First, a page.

Book Lovers

Leader:Pam O´Neill

Email: Booklovers

Telephone Pam:962855710 if you would like to join us

Meet at: Somnio Café, Calle Manual de Falles, Oliva

Meeting Dates:2nd and 4th Friday 11:00-12.30



BOOK GROUP

BOOK LOVERS BOOKS


OUR FEBRUARY BOOK        Rumours by Leslie Kara

When single mum Joanna hears a rumour at the school gates, she never intends to pass it on. But one casual comment leads to another and now there’s no going back . . .Rumour has it that a notorious child killer is living under a new identity, in their sleepy little town of Flinstead-on-Sea.

Sally McGowan was just ten years old when she stabbed little Robbie Harris to death forty-eight years ago – no photos of her exist since her release as a young woman. So who is the supposedly reformed killer who now lives among them? How dangerous can one rumour become? And how far will Joanna go to protect her loved ones from harm, when she realizes what it is she’s unleashed?

OUR MARCH BOOK      Home Fires by Kamila Shamsie

In Sophocles’s play Antigone a teenage girl is forced to choose between obeying the law of the land (her uncle, the king of Thebes, has forbidden the burial of a traitor) and religious law (the traitor is Antigone’s brother, Polynices, who has declared war on his city, and killed his own brother, Eteocles, along the way). Antigone’s “good” brother gets a funeral, the “bad” one is left to rot. Leaving a relative unburied is profoundly taboo in ancient Greece, so Antigone must decide: does she obey her conscience and bury Polynices – the punishment for which is the death penalty – or does she obey the law and leave her brother to be picked apart by dogs?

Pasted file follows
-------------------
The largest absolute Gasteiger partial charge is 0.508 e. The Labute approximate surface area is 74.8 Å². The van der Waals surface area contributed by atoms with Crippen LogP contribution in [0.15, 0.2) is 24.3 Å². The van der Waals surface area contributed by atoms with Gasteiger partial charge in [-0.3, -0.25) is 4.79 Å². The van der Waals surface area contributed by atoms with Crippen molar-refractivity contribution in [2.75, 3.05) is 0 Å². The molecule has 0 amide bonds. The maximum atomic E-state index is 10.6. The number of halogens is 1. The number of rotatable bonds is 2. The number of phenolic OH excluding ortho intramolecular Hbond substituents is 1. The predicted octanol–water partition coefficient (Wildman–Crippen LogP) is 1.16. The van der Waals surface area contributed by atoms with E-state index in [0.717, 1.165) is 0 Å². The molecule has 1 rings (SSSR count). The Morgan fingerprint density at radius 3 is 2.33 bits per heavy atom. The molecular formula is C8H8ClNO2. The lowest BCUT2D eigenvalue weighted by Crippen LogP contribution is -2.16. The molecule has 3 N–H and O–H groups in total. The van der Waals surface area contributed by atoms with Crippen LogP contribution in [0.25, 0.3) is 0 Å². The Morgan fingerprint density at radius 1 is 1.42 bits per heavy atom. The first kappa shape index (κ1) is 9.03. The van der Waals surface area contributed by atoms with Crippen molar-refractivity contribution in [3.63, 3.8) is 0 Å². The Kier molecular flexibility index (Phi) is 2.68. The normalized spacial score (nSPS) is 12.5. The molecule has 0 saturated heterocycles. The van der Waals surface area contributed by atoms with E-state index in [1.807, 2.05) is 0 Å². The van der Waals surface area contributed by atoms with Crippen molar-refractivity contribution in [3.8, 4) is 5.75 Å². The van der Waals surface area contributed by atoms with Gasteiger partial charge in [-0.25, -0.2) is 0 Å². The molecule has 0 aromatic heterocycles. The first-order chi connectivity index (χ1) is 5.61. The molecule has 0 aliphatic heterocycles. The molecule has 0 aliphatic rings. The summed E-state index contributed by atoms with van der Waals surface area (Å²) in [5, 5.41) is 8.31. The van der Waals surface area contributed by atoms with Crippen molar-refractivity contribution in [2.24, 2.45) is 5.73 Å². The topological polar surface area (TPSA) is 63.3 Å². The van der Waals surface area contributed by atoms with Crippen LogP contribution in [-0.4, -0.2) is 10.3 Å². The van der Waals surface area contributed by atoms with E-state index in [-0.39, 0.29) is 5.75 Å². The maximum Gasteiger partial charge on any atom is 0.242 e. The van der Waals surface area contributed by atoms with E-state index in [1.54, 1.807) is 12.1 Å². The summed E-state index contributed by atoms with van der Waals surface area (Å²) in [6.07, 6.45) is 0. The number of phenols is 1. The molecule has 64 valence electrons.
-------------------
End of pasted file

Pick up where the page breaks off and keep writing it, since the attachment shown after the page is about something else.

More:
And this, essentially, is the dilemma faced by Aneeka, the beating heart of Home FireKamila Shamsie’s Man Booker-longlisted loose contemporary reworking of Antigone. Her twin brother, Parvaiz, has left London to work for the media arm of Isis, after discovering that his absent father died en route to Guantánamo. Her sister Isma tells the police where he has gone and Aneeka is appalled: “You betrayed us, both of us. And then you tried to hide it from me. Don’t call, don’t text, don’t send the pictures, don’t fly across the ocean and expect me to ever agree to see your face again. We have no sister.” It is a beautifully Sophoclean touch that Aneeka is far angrier with her sister for betraying their brother than she is with her brother for betraying them both.

The build-up to disaster is told with an ever-increasing tension.

WHY NOT READ ONE OF THESE BOOKS AND COME ALONG AND JOIN US IN DISCUSSION.

PHONE PAM ON 962855710 FOR MORE INFORMATION.


 
 


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